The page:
A Taste of True Blood: A Fangbanger's Guide edited by Leah Wilson
I'm not nearly as obsessed with True Blood as many other people are. I haven't even seen any of the third season, and will patiently wait until it's on DVD so I can watch it all at once. I think it's fun, if slightly trashy, and I also think it's interesting how different the characters have been portrayed compared to the novels in some ways. My favorite (other than Eric) is probably Lafayette, and yes, while Tara has her moments, I think I am more partial to her than many other viewers. Sookie can get rather annoying sometimes, and I don't always think she acts like a very good friend to those around her. I felt this in the novel with her friendship with Sam, but it's even worse in the TV show with everyone she knows.
Still, I love reading the discussions online about the show, and some of the feminist blogs that like to dissect it afterwards. I wasn't even going to buy this originally, but I read a few essays at the bookstore, and decided to take it home with me. Some of them were definitely better than others. There was one about being a Christian vampire which just irritated me. Some tried to be more analytical and used more research and sources, while others were lighter (though they were all rather light). I think one of my favorite ones was "SOOKEH! Bee-ill! and the Downfall of William T. Compton," just for the title alone.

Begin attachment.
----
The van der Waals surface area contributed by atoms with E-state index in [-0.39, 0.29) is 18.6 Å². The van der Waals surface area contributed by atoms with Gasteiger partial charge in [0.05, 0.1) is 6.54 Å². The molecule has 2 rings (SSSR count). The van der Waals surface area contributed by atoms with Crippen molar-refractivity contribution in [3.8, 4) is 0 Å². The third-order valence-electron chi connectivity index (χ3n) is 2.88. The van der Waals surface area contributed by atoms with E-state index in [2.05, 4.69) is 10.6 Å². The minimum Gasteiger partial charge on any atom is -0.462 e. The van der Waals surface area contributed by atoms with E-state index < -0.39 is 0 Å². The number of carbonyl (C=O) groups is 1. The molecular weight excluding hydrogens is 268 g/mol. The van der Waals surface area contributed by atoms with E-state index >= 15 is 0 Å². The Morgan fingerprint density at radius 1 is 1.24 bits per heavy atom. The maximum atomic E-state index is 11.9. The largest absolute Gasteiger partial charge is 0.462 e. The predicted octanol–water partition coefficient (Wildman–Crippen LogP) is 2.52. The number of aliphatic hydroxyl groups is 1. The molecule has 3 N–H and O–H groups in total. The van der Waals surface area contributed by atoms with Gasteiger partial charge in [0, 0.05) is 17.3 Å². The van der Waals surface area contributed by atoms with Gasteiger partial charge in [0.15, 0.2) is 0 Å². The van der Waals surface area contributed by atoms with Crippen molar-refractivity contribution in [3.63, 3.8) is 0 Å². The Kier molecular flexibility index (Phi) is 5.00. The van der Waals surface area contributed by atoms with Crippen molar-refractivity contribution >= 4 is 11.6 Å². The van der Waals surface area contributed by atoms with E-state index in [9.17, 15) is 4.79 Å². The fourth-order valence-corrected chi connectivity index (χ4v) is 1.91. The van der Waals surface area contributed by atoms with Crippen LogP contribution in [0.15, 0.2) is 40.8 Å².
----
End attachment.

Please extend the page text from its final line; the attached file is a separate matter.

I also enjoyed one which discussed the usage of color in the show, and a few other essays that focused more specifically on Jason Stackhouse and Tara since their storylines are the ones that diverge the most from the novels.
Overall, entertaining but nothing super-deep. I'm sure everyone that likes that show would find at least one essay they agreed with.